"Real Steel" but takes 90% less energy to make

Steel can be made using 90 per cent less energy than in the most common production process, but very few companies are pursuing this more environmentally-friendly method because the science behind it has not been well understood.

Associate Research Professor Nikki Stanford is changing that through research that explains the exact behaviour of steel using thin strip casting.

The method involves turning liquid steel directly into thin strips up to 3mm thick, rather than the traditional process which involves steel casting, hot and cold rolling (including reheating), coil coating and strip processing. A gigatonne of steel sheeting (1000 million tonnes) is made every year for use in roofing, fencing, car doors and general construction and that figure is growing.

Changes to this new method is a massive environmental benefit. While the traditional process of repeatedly forging and rolling steel into the required shape is understood, the same cannot be said of the thin strip casting method. In strip casting, the steel is cast between two water-cooled rolls, producing a strip. This results in very rapid cooling and high production speeds. There is a need to expand the kinds of alloys that can be made using this process.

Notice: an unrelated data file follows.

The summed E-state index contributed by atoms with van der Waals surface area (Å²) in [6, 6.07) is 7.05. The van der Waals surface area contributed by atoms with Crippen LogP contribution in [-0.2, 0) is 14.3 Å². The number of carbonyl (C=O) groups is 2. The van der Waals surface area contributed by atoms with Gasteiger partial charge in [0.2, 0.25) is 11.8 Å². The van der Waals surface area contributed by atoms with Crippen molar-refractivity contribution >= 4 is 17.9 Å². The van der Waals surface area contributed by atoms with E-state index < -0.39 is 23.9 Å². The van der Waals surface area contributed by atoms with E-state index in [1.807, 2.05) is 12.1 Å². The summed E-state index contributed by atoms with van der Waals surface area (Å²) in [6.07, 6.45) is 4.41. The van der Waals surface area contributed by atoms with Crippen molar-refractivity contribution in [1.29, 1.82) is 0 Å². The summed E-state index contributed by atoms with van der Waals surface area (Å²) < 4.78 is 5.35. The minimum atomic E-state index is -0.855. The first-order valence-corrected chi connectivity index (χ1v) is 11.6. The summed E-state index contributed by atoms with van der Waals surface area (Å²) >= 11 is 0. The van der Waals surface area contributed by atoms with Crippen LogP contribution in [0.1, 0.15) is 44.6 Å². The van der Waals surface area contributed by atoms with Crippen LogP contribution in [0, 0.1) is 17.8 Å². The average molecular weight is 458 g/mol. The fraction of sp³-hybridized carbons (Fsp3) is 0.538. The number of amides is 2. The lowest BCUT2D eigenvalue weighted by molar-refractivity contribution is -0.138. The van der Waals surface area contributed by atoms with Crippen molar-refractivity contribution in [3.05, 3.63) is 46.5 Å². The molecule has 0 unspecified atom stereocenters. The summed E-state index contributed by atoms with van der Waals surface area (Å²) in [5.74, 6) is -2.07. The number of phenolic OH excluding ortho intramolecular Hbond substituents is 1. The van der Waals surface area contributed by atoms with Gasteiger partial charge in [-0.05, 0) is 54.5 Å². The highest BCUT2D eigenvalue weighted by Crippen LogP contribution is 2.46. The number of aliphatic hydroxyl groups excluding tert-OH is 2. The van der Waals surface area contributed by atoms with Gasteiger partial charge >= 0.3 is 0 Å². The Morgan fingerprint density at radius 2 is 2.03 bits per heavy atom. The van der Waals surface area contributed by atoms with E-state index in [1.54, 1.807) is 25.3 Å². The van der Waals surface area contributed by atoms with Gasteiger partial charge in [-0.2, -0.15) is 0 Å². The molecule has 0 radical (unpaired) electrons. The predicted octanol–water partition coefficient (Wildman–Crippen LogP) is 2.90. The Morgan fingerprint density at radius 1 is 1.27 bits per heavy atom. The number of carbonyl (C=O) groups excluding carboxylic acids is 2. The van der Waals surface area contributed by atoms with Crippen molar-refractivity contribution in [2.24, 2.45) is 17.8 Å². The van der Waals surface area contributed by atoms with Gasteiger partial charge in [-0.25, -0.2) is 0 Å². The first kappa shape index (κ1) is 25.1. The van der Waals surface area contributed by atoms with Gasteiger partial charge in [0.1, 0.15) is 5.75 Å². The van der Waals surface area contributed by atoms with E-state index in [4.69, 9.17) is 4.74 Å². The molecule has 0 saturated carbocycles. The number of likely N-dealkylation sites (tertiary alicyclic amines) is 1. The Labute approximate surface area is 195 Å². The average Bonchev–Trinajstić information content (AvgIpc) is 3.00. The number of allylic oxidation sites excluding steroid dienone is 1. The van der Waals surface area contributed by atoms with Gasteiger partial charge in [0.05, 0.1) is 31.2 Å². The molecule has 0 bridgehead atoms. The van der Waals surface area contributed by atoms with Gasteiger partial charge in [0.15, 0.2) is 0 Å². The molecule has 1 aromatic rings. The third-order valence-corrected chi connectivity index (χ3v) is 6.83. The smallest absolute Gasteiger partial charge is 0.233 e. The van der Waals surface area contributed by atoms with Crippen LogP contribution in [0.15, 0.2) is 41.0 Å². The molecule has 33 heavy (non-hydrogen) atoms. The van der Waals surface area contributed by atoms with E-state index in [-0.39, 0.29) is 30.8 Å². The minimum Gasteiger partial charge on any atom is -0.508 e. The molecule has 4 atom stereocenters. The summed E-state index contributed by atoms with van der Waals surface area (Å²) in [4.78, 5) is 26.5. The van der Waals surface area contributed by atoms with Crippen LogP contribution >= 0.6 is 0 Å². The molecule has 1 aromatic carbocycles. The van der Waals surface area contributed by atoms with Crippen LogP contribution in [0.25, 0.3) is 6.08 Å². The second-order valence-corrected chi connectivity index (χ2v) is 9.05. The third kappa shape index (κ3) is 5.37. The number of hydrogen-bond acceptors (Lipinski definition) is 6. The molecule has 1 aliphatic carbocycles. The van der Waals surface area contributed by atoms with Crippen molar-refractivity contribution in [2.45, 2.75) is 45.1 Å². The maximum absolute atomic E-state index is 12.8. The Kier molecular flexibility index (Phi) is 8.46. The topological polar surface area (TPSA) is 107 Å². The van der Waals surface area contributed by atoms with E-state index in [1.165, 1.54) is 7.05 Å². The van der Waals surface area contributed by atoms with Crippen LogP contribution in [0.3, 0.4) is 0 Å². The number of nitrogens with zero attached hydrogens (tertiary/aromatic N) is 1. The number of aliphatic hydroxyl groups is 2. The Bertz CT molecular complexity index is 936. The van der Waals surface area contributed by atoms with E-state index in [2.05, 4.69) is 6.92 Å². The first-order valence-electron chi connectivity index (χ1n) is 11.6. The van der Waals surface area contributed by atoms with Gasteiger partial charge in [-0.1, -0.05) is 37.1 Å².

The strip casting method can also make stronger steel, requiring less steel in finished products, reducing weight and associated costs.

Associate Professor Stanford was appointed as part of a new $2m fellowship program aiming to increase the number of female researchers in the Future Industries Institute. In partnership with UniSA and University College London's (UCL) Faculty of Engineering, Santos has provided $2 million to fund the research fellowships.